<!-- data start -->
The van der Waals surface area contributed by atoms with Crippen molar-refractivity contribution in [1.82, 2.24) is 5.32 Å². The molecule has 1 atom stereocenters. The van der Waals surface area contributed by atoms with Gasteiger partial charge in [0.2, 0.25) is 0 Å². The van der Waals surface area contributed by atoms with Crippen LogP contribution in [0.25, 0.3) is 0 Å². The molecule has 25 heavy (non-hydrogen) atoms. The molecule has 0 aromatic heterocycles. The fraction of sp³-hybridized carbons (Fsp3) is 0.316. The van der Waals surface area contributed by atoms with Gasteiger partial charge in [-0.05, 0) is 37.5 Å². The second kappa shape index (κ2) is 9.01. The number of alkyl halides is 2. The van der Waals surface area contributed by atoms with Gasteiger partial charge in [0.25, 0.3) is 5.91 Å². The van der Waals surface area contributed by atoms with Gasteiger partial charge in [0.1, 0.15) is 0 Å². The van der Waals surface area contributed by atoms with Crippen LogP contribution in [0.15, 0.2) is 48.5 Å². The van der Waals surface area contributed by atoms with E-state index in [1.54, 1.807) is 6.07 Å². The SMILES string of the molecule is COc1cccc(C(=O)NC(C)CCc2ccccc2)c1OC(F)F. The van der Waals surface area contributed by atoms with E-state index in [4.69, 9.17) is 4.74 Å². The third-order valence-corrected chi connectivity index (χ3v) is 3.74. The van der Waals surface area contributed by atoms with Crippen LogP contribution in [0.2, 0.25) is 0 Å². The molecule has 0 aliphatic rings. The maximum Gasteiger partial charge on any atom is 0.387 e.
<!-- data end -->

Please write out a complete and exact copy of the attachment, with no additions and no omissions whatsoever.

The van der Waals surface area contributed by atoms with Crippen molar-refractivity contribution in [1.82, 2.24) is 5.32 Å². The molecule has 1 atom stereocenters. The van der Waals surface area contributed by atoms with Gasteiger partial charge in [0.2, 0.25) is 0 Å². The van der Waals surface area contributed by atoms with Crippen LogP contribution in [0.25, 0.3) is 0 Å². The molecule has 25 heavy (non-hydrogen) atoms. The molecule has 0 aromatic heterocycles. The fraction of sp³-hybridized carbons (Fsp3) is 0.316. The van der Waals surface area contributed by atoms with Gasteiger partial charge in [-0.05, 0) is 37.5 Å². The second kappa shape index (κ2) is 9.01. The number of alkyl halides is 2. The van der Waals surface area contributed by atoms with Gasteiger partial charge in [0.25, 0.3) is 5.91 Å². The van der Waals surface area contributed by atoms with Gasteiger partial charge in [0.1, 0.15) is 0 Å². The van der Waals surface area contributed by atoms with Crippen LogP contribution in [0.15, 0.2) is 48.5 Å². The van der Waals surface area contributed by atoms with E-state index in [1.54, 1.807) is 6.07 Å². The SMILES string of the molecule is COc1cccc(C(=O)NC(C)CCc2ccccc2)c1OC(F)F. The van der Waals surface area contributed by atoms with E-state index in [4.69, 9.17) is 4.74 Å². The third-order valence-corrected chi connectivity index (χ3v) is 3.74. The van der Waals surface area contributed by atoms with Crippen LogP contribution in [0.2, 0.25) is 0 Å². The molecule has 0 aliphatic rings. The maximum Gasteiger partial charge on any atom is 0.387 e.